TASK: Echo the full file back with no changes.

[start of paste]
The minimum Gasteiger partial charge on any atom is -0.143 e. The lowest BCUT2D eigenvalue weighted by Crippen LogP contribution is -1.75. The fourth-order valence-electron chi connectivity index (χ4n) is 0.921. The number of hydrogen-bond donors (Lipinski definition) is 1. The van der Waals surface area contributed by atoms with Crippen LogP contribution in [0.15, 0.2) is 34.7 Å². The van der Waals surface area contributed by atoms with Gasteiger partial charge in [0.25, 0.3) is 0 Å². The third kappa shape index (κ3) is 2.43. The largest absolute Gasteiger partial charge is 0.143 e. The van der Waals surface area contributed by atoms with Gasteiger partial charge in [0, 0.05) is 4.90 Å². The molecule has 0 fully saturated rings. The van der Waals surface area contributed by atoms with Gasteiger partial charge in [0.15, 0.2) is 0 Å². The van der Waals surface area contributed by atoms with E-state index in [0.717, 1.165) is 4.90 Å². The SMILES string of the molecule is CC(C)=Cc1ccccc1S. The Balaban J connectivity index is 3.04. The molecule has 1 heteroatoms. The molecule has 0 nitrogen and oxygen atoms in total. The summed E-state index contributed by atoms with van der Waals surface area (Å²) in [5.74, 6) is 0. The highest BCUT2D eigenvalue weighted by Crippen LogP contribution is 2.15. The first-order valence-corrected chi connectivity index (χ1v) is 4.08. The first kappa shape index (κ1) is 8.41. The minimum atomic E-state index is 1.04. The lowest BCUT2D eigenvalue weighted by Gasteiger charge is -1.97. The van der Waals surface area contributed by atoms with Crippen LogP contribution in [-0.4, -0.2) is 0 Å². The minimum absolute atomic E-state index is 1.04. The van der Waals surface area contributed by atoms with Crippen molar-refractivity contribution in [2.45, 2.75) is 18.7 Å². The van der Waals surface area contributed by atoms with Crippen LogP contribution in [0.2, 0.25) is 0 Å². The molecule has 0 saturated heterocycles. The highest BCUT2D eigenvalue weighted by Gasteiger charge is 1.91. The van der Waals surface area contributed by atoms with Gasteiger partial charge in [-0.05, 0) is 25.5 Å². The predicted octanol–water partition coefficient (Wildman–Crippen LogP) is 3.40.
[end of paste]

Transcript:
The minimum Gasteiger partial charge on any atom is -0.143 e. The lowest BCUT2D eigenvalue weighted by Crippen LogP contribution is -1.75. The fourth-order valence-electron chi connectivity index (χ4n) is 0.921. The number of hydrogen-bond donors (Lipinski definition) is 1. The van der Waals surface area contributed by atoms with Crippen LogP contribution in [0.15, 0.2) is 34.7 Å². The van der Waals surface area contributed by atoms with Gasteiger partial charge in [0.25, 0.3) is 0 Å². The third kappa shape index (κ3) is 2.43. The largest absolute Gasteiger partial charge is 0.143 e. The van der Waals surface area contributed by atoms with Gasteiger partial charge in [0, 0.05) is 4.90 Å². The molecule has 0 fully saturated rings. The van der Waals surface area contributed by atoms with Gasteiger partial charge in [0.15, 0.2) is 0 Å². The van der Waals surface area contributed by atoms with E-state index in [0.717, 1.165) is 4.90 Å². The SMILES string of the molecule is CC(C)=Cc1ccccc1S. The Balaban J connectivity index is 3.04. The molecule has 1 heteroatoms. The molecule has 0 nitrogen and oxygen atoms in total. The summed E-state index contributed by atoms with van der Waals surface area (Å²) in [5.74, 6) is 0. The highest BCUT2D eigenvalue weighted by Crippen LogP contribution is 2.15. The first-order valence-corrected chi connectivity index (χ1v) is 4.08. The first kappa shape index (κ1) is 8.41. The minimum atomic E-state index is 1.04. The lowest BCUT2D eigenvalue weighted by Gasteiger charge is -1.97. The van der Waals surface area contributed by atoms with Crippen LogP contribution in [-0.4, -0.2) is 0 Å². The minimum absolute atomic E-state index is 1.04. The van der Waals surface area contributed by atoms with Crippen molar-refractivity contribution in [2.45, 2.75) is 18.7 Å². The van der Waals surface area contributed by atoms with Crippen LogP contribution in [0.2, 0.25) is 0 Å². The molecule has 0 saturated heterocycles. The highest BCUT2D eigenvalue weighted by Gasteiger charge is 1.91. The van der Waals surface area contributed by atoms with Gasteiger partial charge in [-0.05, 0) is 25.5 Å². The predicted octanol–water partition coefficient (Wildman–Crippen LogP) is 3.40.